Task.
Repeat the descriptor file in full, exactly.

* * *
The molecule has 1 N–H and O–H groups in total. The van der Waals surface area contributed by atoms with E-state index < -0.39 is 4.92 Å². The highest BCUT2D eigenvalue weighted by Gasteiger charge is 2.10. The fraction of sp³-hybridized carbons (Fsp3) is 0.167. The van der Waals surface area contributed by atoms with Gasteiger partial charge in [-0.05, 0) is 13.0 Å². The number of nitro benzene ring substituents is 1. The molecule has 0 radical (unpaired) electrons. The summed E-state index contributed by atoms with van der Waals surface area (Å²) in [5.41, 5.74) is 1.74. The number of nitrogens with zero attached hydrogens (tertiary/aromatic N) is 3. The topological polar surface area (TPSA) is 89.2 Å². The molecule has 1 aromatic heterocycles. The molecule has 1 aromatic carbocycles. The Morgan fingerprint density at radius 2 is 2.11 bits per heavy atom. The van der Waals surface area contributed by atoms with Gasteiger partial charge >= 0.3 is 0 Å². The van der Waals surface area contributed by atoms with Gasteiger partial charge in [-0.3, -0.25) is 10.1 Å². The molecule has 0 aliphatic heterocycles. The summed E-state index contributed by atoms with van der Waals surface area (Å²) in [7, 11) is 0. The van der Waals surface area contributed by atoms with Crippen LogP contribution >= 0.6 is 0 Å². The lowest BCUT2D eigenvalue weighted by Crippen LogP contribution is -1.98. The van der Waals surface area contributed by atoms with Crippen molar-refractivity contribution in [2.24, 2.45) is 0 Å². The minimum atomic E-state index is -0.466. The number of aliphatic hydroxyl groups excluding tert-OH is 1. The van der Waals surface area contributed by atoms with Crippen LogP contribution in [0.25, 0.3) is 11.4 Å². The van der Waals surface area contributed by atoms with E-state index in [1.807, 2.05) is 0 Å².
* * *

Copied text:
The molecule has 1 N–H and O–H groups in total. The van der Waals surface area contributed by atoms with E-state index < -0.39 is 4.92 Å². The highest BCUT2D eigenvalue weighted by Gasteiger charge is 2.10. The fraction of sp³-hybridized carbons (Fsp3) is 0.167. The van der Waals surface area contributed by atoms with Gasteiger partial charge in [-0.05, 0) is 13.0 Å². The number of nitro benzene ring substituents is 1. The molecule has 0 radical (unpaired) electrons. The summed E-state index contributed by atoms with van der Waals surface area (Å²) in [5.41, 5.74) is 1.74. The number of nitrogens with zero attached hydrogens (tertiary/aromatic N) is 3. The topological polar surface area (TPSA) is 89.2 Å². The molecule has 1 aromatic heterocycles. The molecule has 1 aromatic carbocycles. The Morgan fingerprint density at radius 2 is 2.11 bits per heavy atom. The van der Waals surface area contributed by atoms with Gasteiger partial charge >= 0.3 is 0 Å². The van der Waals surface area contributed by atoms with Gasteiger partial charge in [-0.3, -0.25) is 10.1 Å². The molecule has 0 aliphatic heterocycles. The summed E-state index contributed by atoms with van der Waals surface area (Å²) in [7, 11) is 0. The van der Waals surface area contributed by atoms with Crippen LogP contribution >= 0.6 is 0 Å². The lowest BCUT2D eigenvalue weighted by Crippen LogP contribution is -1.98. The van der Waals surface area contributed by atoms with Crippen molar-refractivity contribution in [2.24, 2.45) is 0 Å². The minimum atomic E-state index is -0.466. The number of aliphatic hydroxyl groups excluding tert-OH is 1. The van der Waals surface area contributed by atoms with Crippen LogP contribution in [0.25, 0.3) is 11.4 Å². The van der Waals surface area contributed by atoms with E-state index in [1.807, 2.05) is 0 Å².